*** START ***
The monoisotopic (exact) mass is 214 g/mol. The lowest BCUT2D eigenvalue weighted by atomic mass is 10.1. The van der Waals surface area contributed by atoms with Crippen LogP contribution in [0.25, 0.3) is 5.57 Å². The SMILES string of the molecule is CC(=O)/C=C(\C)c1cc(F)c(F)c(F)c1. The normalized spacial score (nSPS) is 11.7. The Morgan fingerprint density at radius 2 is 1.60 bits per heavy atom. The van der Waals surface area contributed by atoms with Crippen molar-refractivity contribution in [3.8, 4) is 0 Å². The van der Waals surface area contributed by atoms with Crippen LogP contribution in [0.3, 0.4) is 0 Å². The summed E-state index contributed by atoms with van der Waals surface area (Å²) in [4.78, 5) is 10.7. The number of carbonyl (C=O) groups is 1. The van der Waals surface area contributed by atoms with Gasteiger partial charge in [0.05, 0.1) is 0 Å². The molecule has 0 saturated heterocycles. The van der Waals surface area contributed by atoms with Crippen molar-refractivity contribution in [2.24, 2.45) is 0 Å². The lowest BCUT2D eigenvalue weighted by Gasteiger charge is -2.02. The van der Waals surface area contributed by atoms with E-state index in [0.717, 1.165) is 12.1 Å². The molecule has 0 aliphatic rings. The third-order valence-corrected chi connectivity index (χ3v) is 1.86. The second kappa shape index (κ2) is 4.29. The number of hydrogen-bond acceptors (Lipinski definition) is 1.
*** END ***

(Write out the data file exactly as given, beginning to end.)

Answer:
The monoisotopic (exact) mass is 214 g/mol. The lowest BCUT2D eigenvalue weighted by atomic mass is 10.1. The van der Waals surface area contributed by atoms with Crippen LogP contribution in [0.25, 0.3) is 5.57 Å². The SMILES string of the molecule is CC(=O)/C=C(\C)c1cc(F)c(F)c(F)c1. The normalized spacial score (nSPS) is 11.7. The Morgan fingerprint density at radius 2 is 1.60 bits per heavy atom. The van der Waals surface area contributed by atoms with Crippen molar-refractivity contribution in [3.8, 4) is 0 Å². The van der Waals surface area contributed by atoms with Crippen LogP contribution in [0.3, 0.4) is 0 Å². The summed E-state index contributed by atoms with van der Waals surface area (Å²) in [4.78, 5) is 10.7. The number of carbonyl (C=O) groups is 1. The van der Waals surface area contributed by atoms with Gasteiger partial charge in [0.05, 0.1) is 0 Å². The molecule has 0 saturated heterocycles. The van der Waals surface area contributed by atoms with Crippen molar-refractivity contribution in [2.24, 2.45) is 0 Å². The lowest BCUT2D eigenvalue weighted by Gasteiger charge is -2.02. The van der Waals surface area contributed by atoms with E-state index in [0.717, 1.165) is 12.1 Å². The molecule has 0 aliphatic rings. The third-order valence-corrected chi connectivity index (χ3v) is 1.86. The second kappa shape index (κ2) is 4.29. The number of hydrogen-bond acceptors (Lipinski definition) is 1.